Life Sciences Building Rooftop Solar Array - Supplementary
UW-Solar has been working with the architects and engineers designing the Life Sciences Building for the last four years. We were part of the proposal, funding, and installation of the Building Integrated Photovoltaic (BIPV) fins on the South facade of the building, but have always been aiming to install a larger and more efficient solar panel system on the roof. This proposal is requesting $50,000 to complete the necessary funding for a rooftop solar array on the Life Sciences Building- the new home of UW Biology that was completed this fall. The proposed design is a 100 kW array that would produce an estimated 105,000 kWh/yr, which is equivalent to more than 78 metric tons of CO2e. This system is estimated to cost a total of $300,000, of which $250,000 has already been secured. Therefore, we are requesting the final $50,000 to allow us to fully build-out this system, otherwise we will need to reduce the size to 80 kW. We are hoping the funds for this project come from the new collaboration between CSF and the Student Technology Fee (STF). Producing energy by conventional power plants produces large amounts of greenhouse gases that contribute to climate change. By generating energy on-site using solar energy, this project would decrease the carbon footprint of the Life Sciences Building and the University as a whole. This project would provide three distinct benefits: an economic return to the University, an increase in the sustainability efforts of the campus, and exposing UW-solar students to real-world engineering design and communication with industry professionals. If funded, this project would be the fifth successful rooftop installation designed by UW-Solar, and complete our efforts on the Life Sciences Building. UW-Solar is part of the Urban Infrastructure Lab in the Department of Urban Design & Planning. We are an interdisciplinary student team that work to promote, design, and install solar installation on campus. For more information, visit our website https://blogs.uw.edu/urbanlab/projects/uw-solar/.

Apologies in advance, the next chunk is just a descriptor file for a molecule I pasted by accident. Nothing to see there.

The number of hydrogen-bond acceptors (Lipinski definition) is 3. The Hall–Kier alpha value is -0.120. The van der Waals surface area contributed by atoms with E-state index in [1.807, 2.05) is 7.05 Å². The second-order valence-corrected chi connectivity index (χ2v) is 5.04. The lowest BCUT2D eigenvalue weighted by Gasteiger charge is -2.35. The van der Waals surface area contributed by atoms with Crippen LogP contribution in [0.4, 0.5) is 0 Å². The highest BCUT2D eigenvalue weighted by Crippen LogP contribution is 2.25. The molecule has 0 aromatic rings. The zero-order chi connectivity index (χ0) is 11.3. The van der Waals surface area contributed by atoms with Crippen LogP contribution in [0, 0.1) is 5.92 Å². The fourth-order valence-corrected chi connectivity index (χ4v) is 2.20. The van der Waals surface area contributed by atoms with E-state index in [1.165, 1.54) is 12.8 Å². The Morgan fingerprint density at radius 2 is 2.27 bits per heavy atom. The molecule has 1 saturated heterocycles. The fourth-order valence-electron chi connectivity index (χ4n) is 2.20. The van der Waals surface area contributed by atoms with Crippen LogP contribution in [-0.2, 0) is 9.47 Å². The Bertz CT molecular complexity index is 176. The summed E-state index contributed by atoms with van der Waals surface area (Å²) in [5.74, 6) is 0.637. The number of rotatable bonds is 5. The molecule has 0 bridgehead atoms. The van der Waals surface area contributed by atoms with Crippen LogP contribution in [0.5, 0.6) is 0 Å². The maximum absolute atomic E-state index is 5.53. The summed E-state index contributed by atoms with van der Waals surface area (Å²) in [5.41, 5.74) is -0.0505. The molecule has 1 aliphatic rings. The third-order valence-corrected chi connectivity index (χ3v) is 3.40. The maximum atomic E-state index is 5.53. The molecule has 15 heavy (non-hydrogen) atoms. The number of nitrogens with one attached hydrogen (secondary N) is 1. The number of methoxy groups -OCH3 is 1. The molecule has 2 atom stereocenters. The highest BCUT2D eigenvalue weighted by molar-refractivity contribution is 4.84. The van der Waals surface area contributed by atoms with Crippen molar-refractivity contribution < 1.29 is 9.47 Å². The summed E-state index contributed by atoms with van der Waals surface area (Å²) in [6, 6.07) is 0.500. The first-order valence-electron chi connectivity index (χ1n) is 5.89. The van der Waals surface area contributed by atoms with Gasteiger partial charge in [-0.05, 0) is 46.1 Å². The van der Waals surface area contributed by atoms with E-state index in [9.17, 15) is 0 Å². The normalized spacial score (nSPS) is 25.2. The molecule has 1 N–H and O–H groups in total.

Over the three years that this project has been in development, a number of students have been involved. The leadership team for this project has varied between one to five people over this tenure, with Alex Ratcliff as the long-standing project manager.
The two students currently leading this project are Shivani Joshi and Alex Ratcliff. Aside from these two, there are more than thirty students actively involved in UW Solar, of which a number have been partially involved in the project when necessary. Shivani and Alex stand as the two principal students during this grant proposal stage, but at least two other students will be brought onto the team during the drafting of the Request for Proposal (RFP).